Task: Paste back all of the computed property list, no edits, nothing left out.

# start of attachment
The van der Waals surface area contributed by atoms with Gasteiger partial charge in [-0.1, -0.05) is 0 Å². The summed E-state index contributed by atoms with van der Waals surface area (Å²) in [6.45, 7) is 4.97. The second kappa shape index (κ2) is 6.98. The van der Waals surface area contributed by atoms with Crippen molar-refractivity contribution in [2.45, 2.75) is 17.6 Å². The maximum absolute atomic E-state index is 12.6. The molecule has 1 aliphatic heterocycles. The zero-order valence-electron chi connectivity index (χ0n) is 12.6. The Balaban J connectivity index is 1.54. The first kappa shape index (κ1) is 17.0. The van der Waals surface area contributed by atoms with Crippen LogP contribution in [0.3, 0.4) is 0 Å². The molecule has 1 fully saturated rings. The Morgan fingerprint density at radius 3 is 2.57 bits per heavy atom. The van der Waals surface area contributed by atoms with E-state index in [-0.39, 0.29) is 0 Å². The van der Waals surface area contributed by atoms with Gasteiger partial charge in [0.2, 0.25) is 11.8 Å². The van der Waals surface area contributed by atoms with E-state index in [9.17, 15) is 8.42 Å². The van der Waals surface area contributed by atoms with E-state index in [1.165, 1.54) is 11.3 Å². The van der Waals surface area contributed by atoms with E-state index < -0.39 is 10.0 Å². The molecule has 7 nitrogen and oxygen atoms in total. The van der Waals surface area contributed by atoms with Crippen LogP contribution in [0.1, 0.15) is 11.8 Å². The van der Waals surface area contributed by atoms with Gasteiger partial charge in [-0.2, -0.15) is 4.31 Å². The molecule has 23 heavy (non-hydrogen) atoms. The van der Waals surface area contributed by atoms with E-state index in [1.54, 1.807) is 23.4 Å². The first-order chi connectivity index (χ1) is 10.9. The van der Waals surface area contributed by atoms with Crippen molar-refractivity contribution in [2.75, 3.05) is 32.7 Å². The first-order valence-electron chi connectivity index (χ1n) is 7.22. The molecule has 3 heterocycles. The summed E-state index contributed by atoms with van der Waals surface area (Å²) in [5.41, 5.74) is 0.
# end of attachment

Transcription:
The van der Waals surface area contributed by atoms with Gasteiger partial charge in [-0.1, -0.05) is 0 Å². The summed E-state index contributed by atoms with van der Waals surface area (Å²) in [6.45, 7) is 4.97. The second kappa shape index (κ2) is 6.98. The van der Waals surface area contributed by atoms with Crippen molar-refractivity contribution in [2.45, 2.75) is 17.6 Å². The maximum absolute atomic E-state index is 12.6. The molecule has 1 aliphatic heterocycles. The zero-order valence-electron chi connectivity index (χ0n) is 12.6. The Balaban J connectivity index is 1.54. The first kappa shape index (κ1) is 17.0. The van der Waals surface area contributed by atoms with Crippen LogP contribution in [0.3, 0.4) is 0 Å². The molecule has 1 fully saturated rings. The Morgan fingerprint density at radius 3 is 2.57 bits per heavy atom. The van der Waals surface area contributed by atoms with E-state index in [-0.39, 0.29) is 0 Å². The van der Waals surface area contributed by atoms with Gasteiger partial charge in [0.2, 0.25) is 11.8 Å². The van der Waals surface area contributed by atoms with E-state index in [9.17, 15) is 8.42 Å². The van der Waals surface area contributed by atoms with E-state index in [1.165, 1.54) is 11.3 Å². The van der Waals surface area contributed by atoms with E-state index < -0.39 is 10.0 Å². The molecule has 7 nitrogen and oxygen atoms in total. The van der Waals surface area contributed by atoms with Crippen LogP contribution in [0.1, 0.15) is 11.8 Å². The van der Waals surface area contributed by atoms with Gasteiger partial charge in [-0.2, -0.15) is 4.31 Å². The molecule has 23 heavy (non-hydrogen) atoms. The van der Waals surface area contributed by atoms with E-state index in [1.54, 1.807) is 23.4 Å². The first-order chi connectivity index (χ1) is 10.9. The van der Waals surface area contributed by atoms with Crippen molar-refractivity contribution in [2.75, 3.05) is 32.7 Å². The first-order valence-electron chi connectivity index (χ1n) is 7.22. The molecule has 3 heterocycles. The summed E-state index contributed by atoms with van der Waals surface area (Å²) in [5.41, 5.74) is 0.